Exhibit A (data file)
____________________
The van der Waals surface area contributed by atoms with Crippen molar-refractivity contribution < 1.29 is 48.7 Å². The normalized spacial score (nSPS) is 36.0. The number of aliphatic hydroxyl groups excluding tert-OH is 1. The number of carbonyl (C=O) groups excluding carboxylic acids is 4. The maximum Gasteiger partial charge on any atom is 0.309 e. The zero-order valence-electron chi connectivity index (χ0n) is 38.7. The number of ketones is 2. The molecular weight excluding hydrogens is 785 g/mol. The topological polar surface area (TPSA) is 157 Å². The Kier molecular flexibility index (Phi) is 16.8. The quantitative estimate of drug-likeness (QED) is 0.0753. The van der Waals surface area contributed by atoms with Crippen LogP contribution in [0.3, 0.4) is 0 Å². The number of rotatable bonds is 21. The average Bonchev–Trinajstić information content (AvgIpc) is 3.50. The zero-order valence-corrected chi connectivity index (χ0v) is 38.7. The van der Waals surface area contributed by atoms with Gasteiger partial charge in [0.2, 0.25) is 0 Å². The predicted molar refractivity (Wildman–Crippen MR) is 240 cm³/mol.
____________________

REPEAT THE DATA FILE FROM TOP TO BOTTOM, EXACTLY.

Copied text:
The van der Waals surface area contributed by atoms with Crippen molar-refractivity contribution < 1.29 is 48.7 Å². The normalized spacial score (nSPS) is 36.0. The number of aliphatic hydroxyl groups excluding tert-OH is 1. The number of carbonyl (C=O) groups excluding carboxylic acids is 4. The maximum Gasteiger partial charge on any atom is 0.309 e. The zero-order valence-electron chi connectivity index (χ0n) is 38.7. The number of ketones is 2. The molecular weight excluding hydrogens is 785 g/mol. The topological polar surface area (TPSA) is 157 Å². The Kier molecular flexibility index (Phi) is 16.8. The quantitative estimate of drug-likeness (QED) is 0.0753. The van der Waals surface area contributed by atoms with Crippen LogP contribution in [0.3, 0.4) is 0 Å². The number of rotatable bonds is 21. The average Bonchev–Trinajstić information content (AvgIpc) is 3.50. The zero-order valence-corrected chi connectivity index (χ0v) is 38.7. The van der Waals surface area contributed by atoms with Gasteiger partial charge in [0.2, 0.25) is 0 Å². The predicted molar refractivity (Wildman–Crippen MR) is 240 cm³/mol.